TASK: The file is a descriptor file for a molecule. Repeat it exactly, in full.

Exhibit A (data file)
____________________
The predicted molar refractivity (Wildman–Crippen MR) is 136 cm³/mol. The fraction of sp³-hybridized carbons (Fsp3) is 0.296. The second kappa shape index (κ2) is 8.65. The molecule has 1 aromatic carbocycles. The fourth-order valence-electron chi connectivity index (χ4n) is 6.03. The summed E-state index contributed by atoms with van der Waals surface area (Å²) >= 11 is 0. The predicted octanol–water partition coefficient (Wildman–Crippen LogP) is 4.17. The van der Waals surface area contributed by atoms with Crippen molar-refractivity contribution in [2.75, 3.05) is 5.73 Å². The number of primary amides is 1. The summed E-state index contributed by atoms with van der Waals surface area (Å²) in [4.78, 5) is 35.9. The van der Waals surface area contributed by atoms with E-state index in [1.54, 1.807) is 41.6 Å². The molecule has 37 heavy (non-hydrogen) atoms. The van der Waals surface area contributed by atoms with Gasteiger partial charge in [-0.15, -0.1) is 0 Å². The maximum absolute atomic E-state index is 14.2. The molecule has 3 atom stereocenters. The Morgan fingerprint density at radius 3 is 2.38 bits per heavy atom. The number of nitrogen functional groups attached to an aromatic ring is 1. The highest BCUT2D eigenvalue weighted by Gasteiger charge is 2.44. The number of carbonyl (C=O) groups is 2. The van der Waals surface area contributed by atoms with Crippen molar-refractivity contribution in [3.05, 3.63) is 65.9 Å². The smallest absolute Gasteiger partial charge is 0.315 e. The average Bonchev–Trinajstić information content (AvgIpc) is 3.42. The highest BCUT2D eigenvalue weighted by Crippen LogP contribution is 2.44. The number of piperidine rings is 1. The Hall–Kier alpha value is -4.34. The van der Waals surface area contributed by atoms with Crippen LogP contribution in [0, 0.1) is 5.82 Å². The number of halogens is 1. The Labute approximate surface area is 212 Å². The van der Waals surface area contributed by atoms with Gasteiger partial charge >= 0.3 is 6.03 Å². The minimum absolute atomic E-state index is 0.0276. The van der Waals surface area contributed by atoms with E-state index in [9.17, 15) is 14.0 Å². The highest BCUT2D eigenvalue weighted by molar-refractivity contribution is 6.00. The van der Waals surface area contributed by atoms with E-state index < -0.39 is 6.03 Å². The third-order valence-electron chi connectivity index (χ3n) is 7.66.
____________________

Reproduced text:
The predicted molar refractivity (Wildman–Crippen MR) is 136 cm³/mol. The fraction of sp³-hybridized carbons (Fsp3) is 0.296. The second kappa shape index (κ2) is 8.65. The molecule has 1 aromatic carbocycles. The fourth-order valence-electron chi connectivity index (χ4n) is 6.03. The summed E-state index contributed by atoms with van der Waals surface area (Å²) >= 11 is 0. The predicted octanol–water partition coefficient (Wildman–Crippen LogP) is 4.17. The van der Waals surface area contributed by atoms with Crippen molar-refractivity contribution in [2.75, 3.05) is 5.73 Å². The number of primary amides is 1. The summed E-state index contributed by atoms with van der Waals surface area (Å²) in [4.78, 5) is 35.9. The van der Waals surface area contributed by atoms with E-state index in [1.54, 1.807) is 41.6 Å². The molecule has 37 heavy (non-hydrogen) atoms. The van der Waals surface area contributed by atoms with Gasteiger partial charge in [-0.15, -0.1) is 0 Å². The maximum absolute atomic E-state index is 14.2. The molecule has 3 atom stereocenters. The Morgan fingerprint density at radius 3 is 2.38 bits per heavy atom. The number of nitrogen functional groups attached to an aromatic ring is 1. The highest BCUT2D eigenvalue weighted by Gasteiger charge is 2.44. The number of carbonyl (C=O) groups is 2. The van der Waals surface area contributed by atoms with Crippen molar-refractivity contribution in [3.05, 3.63) is 65.9 Å². The smallest absolute Gasteiger partial charge is 0.315 e. The average Bonchev–Trinajstić information content (AvgIpc) is 3.42. The highest BCUT2D eigenvalue weighted by Crippen LogP contribution is 2.44. The number of piperidine rings is 1. The Hall–Kier alpha value is -4.34. The van der Waals surface area contributed by atoms with Crippen LogP contribution in [0, 0.1) is 5.82 Å². The number of halogens is 1. The Labute approximate surface area is 212 Å². The van der Waals surface area contributed by atoms with Gasteiger partial charge >= 0.3 is 6.03 Å². The minimum absolute atomic E-state index is 0.0276. The van der Waals surface area contributed by atoms with E-state index in [9.17, 15) is 14.0 Å². The highest BCUT2D eigenvalue weighted by molar-refractivity contribution is 6.00. The van der Waals surface area contributed by atoms with E-state index < -0.39 is 6.03 Å². The third-order valence-electron chi connectivity index (χ3n) is 7.66.